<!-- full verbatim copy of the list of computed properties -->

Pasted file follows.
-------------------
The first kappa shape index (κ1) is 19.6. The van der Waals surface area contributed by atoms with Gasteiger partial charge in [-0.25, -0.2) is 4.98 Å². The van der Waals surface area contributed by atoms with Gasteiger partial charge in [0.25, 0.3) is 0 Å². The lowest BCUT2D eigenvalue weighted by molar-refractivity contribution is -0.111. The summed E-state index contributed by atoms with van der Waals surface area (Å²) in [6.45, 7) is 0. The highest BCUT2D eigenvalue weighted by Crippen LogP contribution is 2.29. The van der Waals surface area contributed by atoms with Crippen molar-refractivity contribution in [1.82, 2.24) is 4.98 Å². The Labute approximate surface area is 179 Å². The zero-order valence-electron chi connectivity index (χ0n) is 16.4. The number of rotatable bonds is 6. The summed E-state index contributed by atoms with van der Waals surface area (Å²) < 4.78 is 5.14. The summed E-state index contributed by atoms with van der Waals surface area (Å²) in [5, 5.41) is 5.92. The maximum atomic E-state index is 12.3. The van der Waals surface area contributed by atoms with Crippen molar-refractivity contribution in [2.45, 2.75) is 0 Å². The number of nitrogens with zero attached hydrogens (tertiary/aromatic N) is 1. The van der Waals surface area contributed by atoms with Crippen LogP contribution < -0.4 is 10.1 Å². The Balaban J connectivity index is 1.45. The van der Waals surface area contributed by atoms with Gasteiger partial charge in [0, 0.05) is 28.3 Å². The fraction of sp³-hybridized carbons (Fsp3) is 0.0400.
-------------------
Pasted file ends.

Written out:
The first kappa shape index (κ1) is 19.6. The van der Waals surface area contributed by atoms with Gasteiger partial charge in [-0.25, -0.2) is 4.98 Å². The van der Waals surface area contributed by atoms with Gasteiger partial charge in [0.25, 0.3) is 0 Å². The lowest BCUT2D eigenvalue weighted by molar-refractivity contribution is -0.111. The summed E-state index contributed by atoms with van der Waals surface area (Å²) in [6.45, 7) is 0. The highest BCUT2D eigenvalue weighted by Crippen LogP contribution is 2.29. The van der Waals surface area contributed by atoms with Crippen molar-refractivity contribution in [1.82, 2.24) is 4.98 Å². The Labute approximate surface area is 179 Å². The zero-order valence-electron chi connectivity index (χ0n) is 16.4. The number of rotatable bonds is 6. The summed E-state index contributed by atoms with van der Waals surface area (Å²) < 4.78 is 5.14. The summed E-state index contributed by atoms with van der Waals surface area (Å²) in [5, 5.41) is 5.92. The maximum atomic E-state index is 12.3. The van der Waals surface area contributed by atoms with Crippen molar-refractivity contribution in [2.45, 2.75) is 0 Å². The number of nitrogens with zero attached hydrogens (tertiary/aromatic N) is 1. The van der Waals surface area contributed by atoms with Crippen LogP contribution < -0.4 is 10.1 Å². The Balaban J connectivity index is 1.45. The van der Waals surface area contributed by atoms with Gasteiger partial charge in [0, 0.05) is 28.3 Å². The fraction of sp³-hybridized carbons (Fsp3) is 0.0400.